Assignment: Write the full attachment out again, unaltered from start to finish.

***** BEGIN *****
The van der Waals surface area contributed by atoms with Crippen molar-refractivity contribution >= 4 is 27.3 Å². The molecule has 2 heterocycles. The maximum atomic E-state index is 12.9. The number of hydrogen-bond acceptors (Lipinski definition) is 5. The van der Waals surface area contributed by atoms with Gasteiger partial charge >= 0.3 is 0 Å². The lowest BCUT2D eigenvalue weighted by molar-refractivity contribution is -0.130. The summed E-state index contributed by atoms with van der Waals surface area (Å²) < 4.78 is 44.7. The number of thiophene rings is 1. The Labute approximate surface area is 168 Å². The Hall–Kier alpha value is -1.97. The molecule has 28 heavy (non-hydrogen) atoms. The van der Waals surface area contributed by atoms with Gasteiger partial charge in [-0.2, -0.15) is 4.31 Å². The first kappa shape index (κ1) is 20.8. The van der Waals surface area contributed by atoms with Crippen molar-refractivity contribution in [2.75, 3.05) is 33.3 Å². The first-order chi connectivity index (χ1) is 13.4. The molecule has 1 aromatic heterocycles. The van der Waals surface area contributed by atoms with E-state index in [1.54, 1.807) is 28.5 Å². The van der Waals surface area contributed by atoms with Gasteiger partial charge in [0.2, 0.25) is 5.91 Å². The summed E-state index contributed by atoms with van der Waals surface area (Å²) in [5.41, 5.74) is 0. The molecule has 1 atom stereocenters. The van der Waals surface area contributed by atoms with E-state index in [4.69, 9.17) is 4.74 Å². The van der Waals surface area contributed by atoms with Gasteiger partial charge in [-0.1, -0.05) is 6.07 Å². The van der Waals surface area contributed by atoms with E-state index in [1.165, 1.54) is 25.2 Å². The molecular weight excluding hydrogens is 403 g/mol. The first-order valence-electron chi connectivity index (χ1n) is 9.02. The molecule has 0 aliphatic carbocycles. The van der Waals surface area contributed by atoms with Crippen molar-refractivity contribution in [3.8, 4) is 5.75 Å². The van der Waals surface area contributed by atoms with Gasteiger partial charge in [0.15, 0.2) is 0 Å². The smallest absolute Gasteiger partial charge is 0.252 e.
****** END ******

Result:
The van der Waals surface area contributed by atoms with Crippen molar-refractivity contribution >= 4 is 27.3 Å². The molecule has 2 heterocycles. The maximum atomic E-state index is 12.9. The number of hydrogen-bond acceptors (Lipinski definition) is 5. The van der Waals surface area contributed by atoms with Gasteiger partial charge >= 0.3 is 0 Å². The lowest BCUT2D eigenvalue weighted by molar-refractivity contribution is -0.130. The summed E-state index contributed by atoms with van der Waals surface area (Å²) < 4.78 is 44.7. The number of thiophene rings is 1. The Labute approximate surface area is 168 Å². The Hall–Kier alpha value is -1.97. The molecule has 28 heavy (non-hydrogen) atoms. The van der Waals surface area contributed by atoms with Gasteiger partial charge in [-0.2, -0.15) is 4.31 Å². The first kappa shape index (κ1) is 20.8. The van der Waals surface area contributed by atoms with Crippen molar-refractivity contribution in [2.75, 3.05) is 33.3 Å². The first-order chi connectivity index (χ1) is 13.4. The molecule has 1 aromatic heterocycles. The van der Waals surface area contributed by atoms with E-state index in [1.54, 1.807) is 28.5 Å². The van der Waals surface area contributed by atoms with Gasteiger partial charge in [0.2, 0.25) is 5.91 Å². The summed E-state index contributed by atoms with van der Waals surface area (Å²) in [5.41, 5.74) is 0. The molecule has 1 atom stereocenters. The van der Waals surface area contributed by atoms with E-state index in [4.69, 9.17) is 4.74 Å². The van der Waals surface area contributed by atoms with Gasteiger partial charge in [-0.1, -0.05) is 6.07 Å². The van der Waals surface area contributed by atoms with E-state index in [1.165, 1.54) is 25.2 Å². The molecular weight excluding hydrogens is 403 g/mol. The first-order valence-electron chi connectivity index (χ1n) is 9.02. The molecule has 0 aliphatic carbocycles. The van der Waals surface area contributed by atoms with Crippen molar-refractivity contribution in [3.8, 4) is 5.75 Å². The van der Waals surface area contributed by atoms with Gasteiger partial charge in [0.15, 0.2) is 0 Å². The smallest absolute Gasteiger partial charge is 0.252 e.